Today we have been on holidays for one week. It has been a very exciting, interesting, incredible journey and very tiring at times.
The glass blowing demo at Murano was fascinating. The worker made a magnificent vase and then promptly placed it back in the oven to become pure Murano slag once more. He then removed another bit of slag, and within one minute (the amount of time he has to work the slag before it hardens and he can no longer mould it without re-heating and loosing what work he has achieved so far) and made a prancing horse. It was incredible. He then returned it to the slag for further demonstrations.
The beauty and quality of the Murano glass is that each piece is carefully executed. Once the piece is finished it must be cooled over 24 hours. Any piece with imperfections in it will shatter during this cooling down period, and the pieces will be returned to slag for the next creation. There is a 30% breakage rate during the cooling down time for Murano creations. Only the very hardiest and best is ever sold. It comes with a door to door guarantee of replacement if any breakage occurs during the mailing process.
24 carat gold is the only metal which can meld to glass, so that helps to explain why many of their most beautiful pieces are so costly, and they are magnificent. Even their necklaces do not have chains. Where a chain would be required on a normal piece of jewellery, the Murano process is to enclose a drop of 24 carat gold within a tiny glass bubble – these are joined to make the chain.
I had warned Russ before we left Australia that I would be spending money while at the Murano outlet, and I did. We also bought Mum her ear-rings and a surprise to go with them. I bought a double chain (each piece can be worn separately or joined worn together) and a set of ear-rings.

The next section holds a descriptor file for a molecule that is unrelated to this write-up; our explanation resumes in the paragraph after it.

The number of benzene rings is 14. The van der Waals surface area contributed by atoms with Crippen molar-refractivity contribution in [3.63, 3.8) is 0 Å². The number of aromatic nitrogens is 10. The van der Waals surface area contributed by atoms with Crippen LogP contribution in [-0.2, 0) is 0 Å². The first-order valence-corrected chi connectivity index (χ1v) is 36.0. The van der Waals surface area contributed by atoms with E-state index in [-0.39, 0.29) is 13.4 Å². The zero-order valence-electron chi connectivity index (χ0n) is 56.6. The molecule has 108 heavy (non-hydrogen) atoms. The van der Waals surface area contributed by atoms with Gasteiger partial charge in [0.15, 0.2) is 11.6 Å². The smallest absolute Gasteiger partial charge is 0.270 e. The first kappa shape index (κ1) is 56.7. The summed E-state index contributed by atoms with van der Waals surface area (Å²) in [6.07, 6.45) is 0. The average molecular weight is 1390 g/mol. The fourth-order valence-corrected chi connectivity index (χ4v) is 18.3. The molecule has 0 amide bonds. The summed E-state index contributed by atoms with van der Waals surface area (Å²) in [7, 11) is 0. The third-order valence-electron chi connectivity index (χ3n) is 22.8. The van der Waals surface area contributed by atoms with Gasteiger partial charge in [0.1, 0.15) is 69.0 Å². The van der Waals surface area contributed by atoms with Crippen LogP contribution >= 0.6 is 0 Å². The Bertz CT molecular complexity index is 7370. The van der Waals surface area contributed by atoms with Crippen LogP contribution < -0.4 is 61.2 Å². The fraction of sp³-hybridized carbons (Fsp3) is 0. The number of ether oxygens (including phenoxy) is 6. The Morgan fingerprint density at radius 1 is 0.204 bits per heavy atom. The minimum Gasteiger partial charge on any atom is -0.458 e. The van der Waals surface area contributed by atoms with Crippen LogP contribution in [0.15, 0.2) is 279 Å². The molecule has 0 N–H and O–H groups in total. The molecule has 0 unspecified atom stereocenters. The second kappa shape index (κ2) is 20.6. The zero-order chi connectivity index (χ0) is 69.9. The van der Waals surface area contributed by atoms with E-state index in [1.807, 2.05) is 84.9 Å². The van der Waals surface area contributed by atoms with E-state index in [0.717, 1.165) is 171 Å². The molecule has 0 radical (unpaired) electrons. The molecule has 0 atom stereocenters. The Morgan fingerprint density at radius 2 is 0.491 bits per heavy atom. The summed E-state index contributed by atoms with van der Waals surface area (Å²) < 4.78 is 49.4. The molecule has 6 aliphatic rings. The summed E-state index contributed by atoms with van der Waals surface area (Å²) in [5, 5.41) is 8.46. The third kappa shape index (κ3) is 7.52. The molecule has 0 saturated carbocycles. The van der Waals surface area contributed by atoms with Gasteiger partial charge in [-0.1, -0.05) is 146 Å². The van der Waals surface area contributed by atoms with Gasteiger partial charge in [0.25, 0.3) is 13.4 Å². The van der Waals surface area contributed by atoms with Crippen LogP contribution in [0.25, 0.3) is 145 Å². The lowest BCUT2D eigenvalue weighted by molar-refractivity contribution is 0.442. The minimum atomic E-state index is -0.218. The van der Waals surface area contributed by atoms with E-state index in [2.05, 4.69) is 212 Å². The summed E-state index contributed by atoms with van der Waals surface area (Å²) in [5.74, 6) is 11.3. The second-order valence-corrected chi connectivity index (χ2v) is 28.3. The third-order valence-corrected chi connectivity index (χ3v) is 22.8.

We then spent some time wandering around the floor and looking with envy at some other pieces. Their vases and drinkware are incredible. Unfortunately, as they are all copy-righted photos are forbidden and staff wander the floor to make sure this rule is enforced.
We came back to St Mark’s Square by private boat, passing the Hotel Cipriani where George Clooney was married, and where Angelina and Brad stay when they are in Venice, and where Angelina stayed while filming The Tourist.
Once we made it back to the square we had some free time, and some serious shopping was done. We also had a café latte just so we didn’t have to pay 1.50 euro to use a toilet that could have been smelly and dirty (we have come across a few of them along the way), but in this instance apparently they were very clean and well kept.
Giuseppe warned us about the scale of pricing along the square. Many places have set up tables and chairs in front of their establishments – some even hire bands to play music for you while you are there. Many people sit at these tables and chairs (where you have to order something to be able to use them) and then are very shocked to discover the cost of their coffee can be as high as 70 euro ($105.00 Australian).
If you go inside the establishment for your café latte you may only be charged as much as 45 euros. However, if you go inside and sit at the bar the cost can be as little as 15 euro. You can, of course, use the toilets for free.
We also grabbed our daily gelato from a very friendly young lady and then took them and sat on the upturned seating in front of the Basilca to wait for our guide to arrive. When she came we all gathered in the long line for Reserved Tourists (a much shorter line than the common tourist) and then ventured inside the Basilica.